of Genesis in the third heaven, mentioned in 2 Corinthians 12:2.
To these queries StPeter explicitly added his own interest in a logically organised (
) story of creation, one able to go beyond Moses’ ostensibly incongruous (
) presentation of the facts, and in bringing Genesis to an accord (
) withthe whole of Scripture.
In addition to the worries caused to him by the inadvertencesof the narrative, Peter was obsessed with finding out “the necessary order of creation”(
Thinking of the Nyssen’s approach to……….56……….such matters, as made obvious by his lengthy and erudite expositions on natural phenomena – with which I cannot deal in detail here – it seems that Peter was firstand foremost interested in the cosmic order, irrespective of Genesis. I shall return tothis point. But first we should note another point, which may explain why the
is sometimes considered a treatise concerned with metaphysical speculations. True,the Nyssen hinted that his younger brother was interested in certain mystical aspects,termed as “the darkness of vision of ineffable things” (
), inaccessible for those at the foothills of Sinai.
For some reason, however,and in stark contrast to his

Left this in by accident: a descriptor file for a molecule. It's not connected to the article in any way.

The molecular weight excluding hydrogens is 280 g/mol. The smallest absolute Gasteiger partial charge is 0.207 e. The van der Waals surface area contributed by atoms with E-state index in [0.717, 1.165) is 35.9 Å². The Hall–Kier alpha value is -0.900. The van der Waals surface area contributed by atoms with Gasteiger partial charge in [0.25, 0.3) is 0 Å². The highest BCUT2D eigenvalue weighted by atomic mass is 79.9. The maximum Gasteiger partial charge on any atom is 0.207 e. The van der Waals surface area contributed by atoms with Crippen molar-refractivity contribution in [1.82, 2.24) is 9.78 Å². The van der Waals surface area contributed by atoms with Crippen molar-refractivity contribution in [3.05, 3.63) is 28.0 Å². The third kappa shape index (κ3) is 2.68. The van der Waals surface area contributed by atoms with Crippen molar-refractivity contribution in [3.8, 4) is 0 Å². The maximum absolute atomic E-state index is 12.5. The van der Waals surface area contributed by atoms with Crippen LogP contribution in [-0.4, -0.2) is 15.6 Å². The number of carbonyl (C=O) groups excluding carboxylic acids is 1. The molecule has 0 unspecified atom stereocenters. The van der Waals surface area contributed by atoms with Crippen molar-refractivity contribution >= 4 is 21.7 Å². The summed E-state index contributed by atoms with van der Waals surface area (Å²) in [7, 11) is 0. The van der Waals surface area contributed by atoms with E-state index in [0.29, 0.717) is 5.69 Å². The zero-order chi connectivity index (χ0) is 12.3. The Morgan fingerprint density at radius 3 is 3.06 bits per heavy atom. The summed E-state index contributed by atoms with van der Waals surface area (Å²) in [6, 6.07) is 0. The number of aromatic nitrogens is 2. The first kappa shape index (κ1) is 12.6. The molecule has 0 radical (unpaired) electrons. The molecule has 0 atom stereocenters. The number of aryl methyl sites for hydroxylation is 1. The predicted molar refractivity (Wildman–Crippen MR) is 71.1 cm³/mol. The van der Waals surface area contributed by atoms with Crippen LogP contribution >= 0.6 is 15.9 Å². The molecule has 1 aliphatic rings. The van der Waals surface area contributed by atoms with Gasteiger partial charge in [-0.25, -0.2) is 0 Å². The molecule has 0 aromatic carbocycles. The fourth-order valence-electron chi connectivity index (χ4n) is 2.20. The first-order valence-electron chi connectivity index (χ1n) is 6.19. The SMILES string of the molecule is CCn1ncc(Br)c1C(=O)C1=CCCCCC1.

On the Making of Man
, in which spiritual interpretationsabound, the Nyssen was not interested in such topics here – just as he was not steadilyconcerned with approaching Genesis exegetically, as we shall see in due course.St Gregory’s first reaction to the above criticisms was to justify his elder brother’s choice of circumventing the more delicate aspects of Genesis by his pastoralsensitivity. Thus, he noted that in his homilies St Basil purposely adopted a methodand a manner of speech which aimed at edifying the members of the congregation, both educated and uneducated.
The detractors could not grasp “the true purpose(
) pertaining to the teaching (
) of our father,” which led the Nyssen swiftly to discard as improper both their questions and the queries of StPeter.
Regarding Peter’s interest in mystical speculations, St Gregory urged him tolead the search by prayer only and guided by “the Spirit of revelation” (
We discern here an echo of the precautions taken by St Basil inthe prologue of the
when referring to the need for personal purification as a condition for loftier contemplations. In rehearsing the presuppositions of the prayerful life and divine illumination, St Gregory displayed hisown awareness of the difficulties inherent to such undertakings. His provisionnotwithstanding, by trusting in the prayers of his younger brother, the Nysseneventually accepted the challenge, which consisted in searching the Scriptures for theorder of things created.
We will see later that this amounted to taking Genesis as a pretext for an intricate and erudite depiction, scientific in nature, of physical phenomena. Whilst embarking……….57……….on this task, the Nyssen stated once again his reverence for St Basil and the latter’scelebrated homilies, whose authority on such topics was yet unsurpassed. By contrast,